Mullen told reporters on Saturday that NATO and the United States have “enough forces to be successful in combat, but we haven’t had enough forces to hold the territory that we clear,” quoted the Associated Press.
Afghan President Hamid Karzai asked Mullen what kinds of operations the newly deployed troops would handle and said the Afghan government should be consulted about the new operations.
His office said in a statement Monday that Mullen told Karzai the new troops would be sent to dangerous regions with little security, particularly along the Pakistani border, reported the AP.
Karzai also reportedly told Mullen the troops need to be careful in Afghan villages. He has long decried the civilian death toll from some military operations.
Afghan and U.S. forces are trying to root out militants along the border between Afghanistan’s Kunar province and Pakistan’s Bajur region.
Kunar Gov. Sayed Fazeullah Wahidi said about 20 insurgents have been killed in the border region over the past month, according to the AP.
Pakistani forces are also conducting their own operations in Bajur in coordination with U.S. and Afghan forces.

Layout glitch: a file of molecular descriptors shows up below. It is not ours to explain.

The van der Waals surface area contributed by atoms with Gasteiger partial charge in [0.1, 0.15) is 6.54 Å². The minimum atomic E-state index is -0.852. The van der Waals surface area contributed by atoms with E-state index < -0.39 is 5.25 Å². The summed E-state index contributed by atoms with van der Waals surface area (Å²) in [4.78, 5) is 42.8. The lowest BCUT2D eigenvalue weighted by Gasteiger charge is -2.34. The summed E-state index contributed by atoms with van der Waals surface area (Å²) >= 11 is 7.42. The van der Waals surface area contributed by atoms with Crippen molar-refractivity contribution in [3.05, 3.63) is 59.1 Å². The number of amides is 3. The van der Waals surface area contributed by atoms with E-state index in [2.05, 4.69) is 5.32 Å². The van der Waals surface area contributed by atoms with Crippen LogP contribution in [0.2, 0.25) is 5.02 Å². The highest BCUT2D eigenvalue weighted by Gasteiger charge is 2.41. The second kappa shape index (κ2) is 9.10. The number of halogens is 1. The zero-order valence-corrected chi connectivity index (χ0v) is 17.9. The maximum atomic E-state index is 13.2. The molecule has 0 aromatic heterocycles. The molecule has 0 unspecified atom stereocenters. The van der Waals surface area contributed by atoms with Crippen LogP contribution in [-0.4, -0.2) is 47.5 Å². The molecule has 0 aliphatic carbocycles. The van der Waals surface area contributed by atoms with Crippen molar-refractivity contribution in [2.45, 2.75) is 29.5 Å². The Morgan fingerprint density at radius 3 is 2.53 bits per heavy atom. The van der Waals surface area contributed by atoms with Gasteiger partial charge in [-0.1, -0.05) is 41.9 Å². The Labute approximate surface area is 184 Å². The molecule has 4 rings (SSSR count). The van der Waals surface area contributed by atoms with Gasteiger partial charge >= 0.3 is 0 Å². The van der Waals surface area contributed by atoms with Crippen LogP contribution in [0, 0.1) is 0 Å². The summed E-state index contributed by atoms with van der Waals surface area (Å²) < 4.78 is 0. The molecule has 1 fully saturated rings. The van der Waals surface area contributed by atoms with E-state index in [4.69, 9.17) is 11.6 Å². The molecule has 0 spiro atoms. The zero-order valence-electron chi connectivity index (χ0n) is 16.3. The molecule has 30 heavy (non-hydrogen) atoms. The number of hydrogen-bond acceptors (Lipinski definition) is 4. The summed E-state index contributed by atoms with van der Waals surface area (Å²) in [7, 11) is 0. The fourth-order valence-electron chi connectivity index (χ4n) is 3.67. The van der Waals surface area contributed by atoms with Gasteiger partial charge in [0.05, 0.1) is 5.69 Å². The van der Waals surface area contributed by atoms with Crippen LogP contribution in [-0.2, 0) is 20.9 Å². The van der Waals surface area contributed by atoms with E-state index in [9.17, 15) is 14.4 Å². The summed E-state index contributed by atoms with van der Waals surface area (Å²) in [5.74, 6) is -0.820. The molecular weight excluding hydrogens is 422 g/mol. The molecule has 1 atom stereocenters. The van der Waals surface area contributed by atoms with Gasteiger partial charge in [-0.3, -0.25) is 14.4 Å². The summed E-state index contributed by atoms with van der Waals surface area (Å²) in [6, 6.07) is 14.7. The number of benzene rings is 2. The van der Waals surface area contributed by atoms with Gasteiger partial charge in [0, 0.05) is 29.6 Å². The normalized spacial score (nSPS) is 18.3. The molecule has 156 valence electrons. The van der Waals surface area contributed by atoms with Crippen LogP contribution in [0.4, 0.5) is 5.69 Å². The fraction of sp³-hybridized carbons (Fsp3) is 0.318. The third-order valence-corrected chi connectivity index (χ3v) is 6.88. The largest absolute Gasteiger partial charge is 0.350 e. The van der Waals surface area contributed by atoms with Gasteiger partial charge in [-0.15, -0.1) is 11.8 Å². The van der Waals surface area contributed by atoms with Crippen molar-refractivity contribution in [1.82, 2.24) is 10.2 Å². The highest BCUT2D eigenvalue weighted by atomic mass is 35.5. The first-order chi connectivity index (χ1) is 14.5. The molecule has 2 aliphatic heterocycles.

Behind the scenes, Afghan government officials have been meeting with leaders in rural areas in an effort to lessen the influence of Taliban militants.
“The only way you can bring peace and stability to this country is to revive the traditional rule of people within the community in governance and security,” said Barna Karimi, deputy minister for policy at the Interdependent Directorate of Local Governance, an Afghan government department that leads the rural community outreach initiative, reported Reuters.
Meanwhile on Monday, two attackers in a car blew themselves up near an Afghan governor’s compound, killing one Afghan civilian and wounding seven.
Violence in Afghanistan has increased over the past two years. More than 6,100 people have died in insurgency-related violence this year, according to an AP tally compiled from Afghan and Western officials.